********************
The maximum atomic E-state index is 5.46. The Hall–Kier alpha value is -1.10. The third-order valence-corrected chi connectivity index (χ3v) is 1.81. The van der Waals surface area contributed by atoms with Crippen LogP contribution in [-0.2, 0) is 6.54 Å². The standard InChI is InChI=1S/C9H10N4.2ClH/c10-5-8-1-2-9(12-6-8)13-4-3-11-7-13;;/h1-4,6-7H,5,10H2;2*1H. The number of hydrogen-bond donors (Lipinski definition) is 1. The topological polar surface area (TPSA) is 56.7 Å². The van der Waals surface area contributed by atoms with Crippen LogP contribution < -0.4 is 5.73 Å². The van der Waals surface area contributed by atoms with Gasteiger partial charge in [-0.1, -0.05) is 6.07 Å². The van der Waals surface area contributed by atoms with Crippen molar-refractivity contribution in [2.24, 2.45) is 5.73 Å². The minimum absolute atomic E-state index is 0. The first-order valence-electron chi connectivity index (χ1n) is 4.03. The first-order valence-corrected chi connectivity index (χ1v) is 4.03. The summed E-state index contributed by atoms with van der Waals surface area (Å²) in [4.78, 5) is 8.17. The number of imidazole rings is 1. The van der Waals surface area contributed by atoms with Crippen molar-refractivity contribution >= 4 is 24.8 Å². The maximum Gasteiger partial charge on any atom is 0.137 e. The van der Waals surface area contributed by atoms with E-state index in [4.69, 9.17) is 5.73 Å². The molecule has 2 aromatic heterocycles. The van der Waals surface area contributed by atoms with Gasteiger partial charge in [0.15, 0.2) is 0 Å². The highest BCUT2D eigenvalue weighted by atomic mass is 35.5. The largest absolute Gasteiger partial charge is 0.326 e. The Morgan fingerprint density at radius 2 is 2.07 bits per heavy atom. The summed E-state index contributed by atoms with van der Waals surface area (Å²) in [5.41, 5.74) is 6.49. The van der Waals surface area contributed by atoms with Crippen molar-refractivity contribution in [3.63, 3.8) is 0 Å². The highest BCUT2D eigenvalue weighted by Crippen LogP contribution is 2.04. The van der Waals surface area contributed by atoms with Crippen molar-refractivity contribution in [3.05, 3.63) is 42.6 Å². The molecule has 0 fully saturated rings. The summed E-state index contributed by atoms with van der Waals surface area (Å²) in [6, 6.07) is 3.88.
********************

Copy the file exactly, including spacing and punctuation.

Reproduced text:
The maximum atomic E-state index is 5.46. The Hall–Kier alpha value is -1.10. The third-order valence-corrected chi connectivity index (χ3v) is 1.81. The van der Waals surface area contributed by atoms with Crippen LogP contribution in [-0.2, 0) is 6.54 Å². The standard InChI is InChI=1S/C9H10N4.2ClH/c10-5-8-1-2-9(12-6-8)13-4-3-11-7-13;;/h1-4,6-7H,5,10H2;2*1H. The number of hydrogen-bond donors (Lipinski definition) is 1. The topological polar surface area (TPSA) is 56.7 Å². The van der Waals surface area contributed by atoms with Crippen LogP contribution < -0.4 is 5.73 Å². The van der Waals surface area contributed by atoms with Gasteiger partial charge in [-0.1, -0.05) is 6.07 Å². The van der Waals surface area contributed by atoms with Crippen molar-refractivity contribution in [2.24, 2.45) is 5.73 Å². The minimum absolute atomic E-state index is 0. The first-order valence-electron chi connectivity index (χ1n) is 4.03. The first-order valence-corrected chi connectivity index (χ1v) is 4.03. The summed E-state index contributed by atoms with van der Waals surface area (Å²) in [4.78, 5) is 8.17. The number of imidazole rings is 1. The van der Waals surface area contributed by atoms with Crippen molar-refractivity contribution >= 4 is 24.8 Å². The maximum Gasteiger partial charge on any atom is 0.137 e. The van der Waals surface area contributed by atoms with E-state index in [4.69, 9.17) is 5.73 Å². The molecule has 2 aromatic heterocycles. The van der Waals surface area contributed by atoms with Gasteiger partial charge in [0.15, 0.2) is 0 Å². The highest BCUT2D eigenvalue weighted by atomic mass is 35.5. The largest absolute Gasteiger partial charge is 0.326 e. The Morgan fingerprint density at radius 2 is 2.07 bits per heavy atom. The summed E-state index contributed by atoms with van der Waals surface area (Å²) in [5.41, 5.74) is 6.49. The van der Waals surface area contributed by atoms with Crippen molar-refractivity contribution in [3.63, 3.8) is 0 Å². The highest BCUT2D eigenvalue weighted by Crippen LogP contribution is 2.04. The van der Waals surface area contributed by atoms with Crippen molar-refractivity contribution in [3.05, 3.63) is 42.6 Å². The molecule has 0 fully saturated rings. The summed E-state index contributed by atoms with van der Waals surface area (Å²) in [6, 6.07) is 3.88.